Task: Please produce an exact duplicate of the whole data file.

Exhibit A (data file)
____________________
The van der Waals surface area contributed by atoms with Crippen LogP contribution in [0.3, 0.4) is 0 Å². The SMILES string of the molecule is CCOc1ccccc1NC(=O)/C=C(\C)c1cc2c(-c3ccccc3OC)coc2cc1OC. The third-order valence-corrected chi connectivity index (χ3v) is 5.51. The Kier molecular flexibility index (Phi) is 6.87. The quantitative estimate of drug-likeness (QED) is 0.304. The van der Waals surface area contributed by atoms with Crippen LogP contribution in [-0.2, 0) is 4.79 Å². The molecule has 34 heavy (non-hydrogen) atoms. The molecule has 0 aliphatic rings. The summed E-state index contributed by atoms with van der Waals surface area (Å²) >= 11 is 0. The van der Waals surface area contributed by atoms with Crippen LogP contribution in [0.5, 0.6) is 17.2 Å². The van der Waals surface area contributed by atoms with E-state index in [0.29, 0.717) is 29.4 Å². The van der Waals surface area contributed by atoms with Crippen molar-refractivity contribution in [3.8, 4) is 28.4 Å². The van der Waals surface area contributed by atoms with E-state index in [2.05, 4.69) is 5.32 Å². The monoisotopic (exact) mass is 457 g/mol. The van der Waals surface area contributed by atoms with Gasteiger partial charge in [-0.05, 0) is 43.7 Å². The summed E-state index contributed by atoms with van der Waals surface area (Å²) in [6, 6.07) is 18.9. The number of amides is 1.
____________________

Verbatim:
The van der Waals surface area contributed by atoms with Crippen LogP contribution in [0.3, 0.4) is 0 Å². The SMILES string of the molecule is CCOc1ccccc1NC(=O)/C=C(\C)c1cc2c(-c3ccccc3OC)coc2cc1OC. The third-order valence-corrected chi connectivity index (χ3v) is 5.51. The Kier molecular flexibility index (Phi) is 6.87. The quantitative estimate of drug-likeness (QED) is 0.304. The van der Waals surface area contributed by atoms with Crippen LogP contribution in [-0.2, 0) is 4.79 Å². The molecule has 34 heavy (non-hydrogen) atoms. The molecule has 0 aliphatic rings. The summed E-state index contributed by atoms with van der Waals surface area (Å²) >= 11 is 0. The van der Waals surface area contributed by atoms with Crippen LogP contribution in [0.5, 0.6) is 17.2 Å². The van der Waals surface area contributed by atoms with E-state index in [0.29, 0.717) is 29.4 Å². The van der Waals surface area contributed by atoms with Crippen molar-refractivity contribution in [3.8, 4) is 28.4 Å². The van der Waals surface area contributed by atoms with E-state index in [2.05, 4.69) is 5.32 Å². The monoisotopic (exact) mass is 457 g/mol. The van der Waals surface area contributed by atoms with Gasteiger partial charge in [-0.05, 0) is 43.7 Å². The summed E-state index contributed by atoms with van der Waals surface area (Å²) in [6, 6.07) is 18.9. The number of amides is 1.